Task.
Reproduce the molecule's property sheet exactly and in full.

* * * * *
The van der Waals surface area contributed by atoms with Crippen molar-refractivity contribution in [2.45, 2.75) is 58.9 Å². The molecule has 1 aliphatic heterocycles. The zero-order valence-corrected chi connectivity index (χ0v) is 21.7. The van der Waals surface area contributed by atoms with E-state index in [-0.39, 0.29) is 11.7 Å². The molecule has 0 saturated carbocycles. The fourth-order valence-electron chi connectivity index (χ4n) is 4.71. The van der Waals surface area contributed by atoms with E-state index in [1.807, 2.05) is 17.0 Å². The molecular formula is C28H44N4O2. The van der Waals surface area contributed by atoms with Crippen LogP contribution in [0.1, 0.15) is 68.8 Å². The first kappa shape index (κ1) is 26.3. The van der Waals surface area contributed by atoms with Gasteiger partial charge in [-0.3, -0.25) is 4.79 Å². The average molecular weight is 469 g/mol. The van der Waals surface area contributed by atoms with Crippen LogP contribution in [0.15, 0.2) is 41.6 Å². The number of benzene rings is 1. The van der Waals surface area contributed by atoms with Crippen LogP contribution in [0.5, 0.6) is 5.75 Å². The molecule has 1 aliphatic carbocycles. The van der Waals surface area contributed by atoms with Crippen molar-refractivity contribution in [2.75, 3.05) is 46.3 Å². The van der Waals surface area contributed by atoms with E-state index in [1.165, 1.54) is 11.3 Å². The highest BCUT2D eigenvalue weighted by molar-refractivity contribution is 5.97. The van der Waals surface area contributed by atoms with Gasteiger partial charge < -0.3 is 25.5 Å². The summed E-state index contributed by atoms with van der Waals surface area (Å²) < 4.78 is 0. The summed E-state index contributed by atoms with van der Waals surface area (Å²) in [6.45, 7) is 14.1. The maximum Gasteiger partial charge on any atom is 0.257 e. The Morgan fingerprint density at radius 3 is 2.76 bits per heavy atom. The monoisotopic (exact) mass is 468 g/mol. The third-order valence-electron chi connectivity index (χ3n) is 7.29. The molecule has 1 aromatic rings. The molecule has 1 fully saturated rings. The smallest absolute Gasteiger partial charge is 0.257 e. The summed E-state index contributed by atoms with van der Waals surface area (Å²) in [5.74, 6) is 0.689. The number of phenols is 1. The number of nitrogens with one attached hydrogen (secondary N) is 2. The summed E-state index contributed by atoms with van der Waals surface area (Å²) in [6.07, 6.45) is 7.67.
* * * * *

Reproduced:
The van der Waals surface area contributed by atoms with Crippen molar-refractivity contribution in [2.45, 2.75) is 58.9 Å². The molecule has 1 aliphatic heterocycles. The zero-order valence-corrected chi connectivity index (χ0v) is 21.7. The van der Waals surface area contributed by atoms with E-state index in [-0.39, 0.29) is 11.7 Å². The molecule has 0 saturated carbocycles. The fourth-order valence-electron chi connectivity index (χ4n) is 4.71. The van der Waals surface area contributed by atoms with E-state index in [1.807, 2.05) is 17.0 Å². The molecular formula is C28H44N4O2. The van der Waals surface area contributed by atoms with Crippen LogP contribution in [0.1, 0.15) is 68.8 Å². The first kappa shape index (κ1) is 26.3. The van der Waals surface area contributed by atoms with Gasteiger partial charge in [-0.3, -0.25) is 4.79 Å². The average molecular weight is 469 g/mol. The van der Waals surface area contributed by atoms with Crippen LogP contribution in [0.15, 0.2) is 41.6 Å². The number of benzene rings is 1. The van der Waals surface area contributed by atoms with Crippen LogP contribution in [0.5, 0.6) is 5.75 Å². The molecule has 1 aliphatic carbocycles. The van der Waals surface area contributed by atoms with Crippen molar-refractivity contribution in [2.75, 3.05) is 46.3 Å². The van der Waals surface area contributed by atoms with E-state index in [1.165, 1.54) is 11.3 Å². The highest BCUT2D eigenvalue weighted by molar-refractivity contribution is 5.97. The van der Waals surface area contributed by atoms with Gasteiger partial charge < -0.3 is 25.5 Å². The summed E-state index contributed by atoms with van der Waals surface area (Å²) < 4.78 is 0. The summed E-state index contributed by atoms with van der Waals surface area (Å²) in [6.45, 7) is 14.1. The maximum Gasteiger partial charge on any atom is 0.257 e. The Morgan fingerprint density at radius 3 is 2.76 bits per heavy atom. The monoisotopic (exact) mass is 468 g/mol. The third-order valence-electron chi connectivity index (χ3n) is 7.29. The molecule has 1 aromatic rings. The molecule has 1 fully saturated rings. The smallest absolute Gasteiger partial charge is 0.257 e. The summed E-state index contributed by atoms with van der Waals surface area (Å²) in [5.74, 6) is 0.689. The number of phenols is 1. The number of nitrogens with one attached hydrogen (secondary N) is 2. The summed E-state index contributed by atoms with van der Waals surface area (Å²) in [6.07, 6.45) is 7.67.